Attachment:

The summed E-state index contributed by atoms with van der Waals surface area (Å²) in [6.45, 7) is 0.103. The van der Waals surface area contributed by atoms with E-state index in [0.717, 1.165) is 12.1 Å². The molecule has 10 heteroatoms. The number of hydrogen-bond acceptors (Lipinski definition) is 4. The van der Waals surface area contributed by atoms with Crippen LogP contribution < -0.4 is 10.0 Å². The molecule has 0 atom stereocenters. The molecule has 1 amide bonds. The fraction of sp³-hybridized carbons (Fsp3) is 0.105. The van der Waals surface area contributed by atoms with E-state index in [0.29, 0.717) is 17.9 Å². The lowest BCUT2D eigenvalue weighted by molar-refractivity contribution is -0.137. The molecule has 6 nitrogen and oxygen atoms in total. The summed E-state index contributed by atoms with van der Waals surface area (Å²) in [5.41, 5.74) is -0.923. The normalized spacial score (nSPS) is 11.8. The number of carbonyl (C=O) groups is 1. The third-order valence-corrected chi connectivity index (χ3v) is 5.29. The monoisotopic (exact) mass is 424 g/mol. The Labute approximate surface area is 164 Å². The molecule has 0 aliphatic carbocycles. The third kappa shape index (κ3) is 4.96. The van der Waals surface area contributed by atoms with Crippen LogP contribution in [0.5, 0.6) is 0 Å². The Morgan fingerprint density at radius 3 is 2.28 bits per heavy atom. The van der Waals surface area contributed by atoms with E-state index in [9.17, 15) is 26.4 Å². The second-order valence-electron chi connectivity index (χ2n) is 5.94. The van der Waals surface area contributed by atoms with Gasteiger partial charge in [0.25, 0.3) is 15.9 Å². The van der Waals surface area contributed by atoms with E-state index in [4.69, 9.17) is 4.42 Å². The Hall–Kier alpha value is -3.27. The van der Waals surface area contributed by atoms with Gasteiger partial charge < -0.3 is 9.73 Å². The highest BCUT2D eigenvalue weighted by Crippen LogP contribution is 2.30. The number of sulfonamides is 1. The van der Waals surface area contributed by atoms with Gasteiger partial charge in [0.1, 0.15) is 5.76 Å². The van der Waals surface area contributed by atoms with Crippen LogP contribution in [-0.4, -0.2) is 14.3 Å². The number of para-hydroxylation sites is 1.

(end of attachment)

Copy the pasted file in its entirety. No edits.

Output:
The summed E-state index contributed by atoms with van der Waals surface area (Å²) in [6.45, 7) is 0.103. The van der Waals surface area contributed by atoms with E-state index in [0.717, 1.165) is 12.1 Å². The molecule has 10 heteroatoms. The number of hydrogen-bond acceptors (Lipinski definition) is 4. The van der Waals surface area contributed by atoms with Crippen LogP contribution < -0.4 is 10.0 Å². The molecule has 0 atom stereocenters. The molecule has 1 amide bonds. The fraction of sp³-hybridized carbons (Fsp3) is 0.105. The van der Waals surface area contributed by atoms with E-state index in [0.29, 0.717) is 17.9 Å². The lowest BCUT2D eigenvalue weighted by molar-refractivity contribution is -0.137. The molecule has 6 nitrogen and oxygen atoms in total. The summed E-state index contributed by atoms with van der Waals surface area (Å²) in [5.41, 5.74) is -0.923. The normalized spacial score (nSPS) is 11.8. The number of carbonyl (C=O) groups is 1. The third-order valence-corrected chi connectivity index (χ3v) is 5.29. The monoisotopic (exact) mass is 424 g/mol. The Labute approximate surface area is 164 Å². The molecule has 0 aliphatic carbocycles. The third kappa shape index (κ3) is 4.96. The van der Waals surface area contributed by atoms with Crippen LogP contribution in [0.5, 0.6) is 0 Å². The Morgan fingerprint density at radius 3 is 2.28 bits per heavy atom. The van der Waals surface area contributed by atoms with E-state index in [9.17, 15) is 26.4 Å². The second-order valence-electron chi connectivity index (χ2n) is 5.94. The van der Waals surface area contributed by atoms with Gasteiger partial charge in [0.25, 0.3) is 15.9 Å². The van der Waals surface area contributed by atoms with E-state index in [4.69, 9.17) is 4.42 Å². The Hall–Kier alpha value is -3.27. The van der Waals surface area contributed by atoms with Gasteiger partial charge < -0.3 is 9.73 Å². The highest BCUT2D eigenvalue weighted by Crippen LogP contribution is 2.30. The number of sulfonamides is 1. The van der Waals surface area contributed by atoms with Gasteiger partial charge in [0.1, 0.15) is 5.76 Å². The van der Waals surface area contributed by atoms with Crippen LogP contribution in [-0.4, -0.2) is 14.3 Å². The number of para-hydroxylation sites is 1.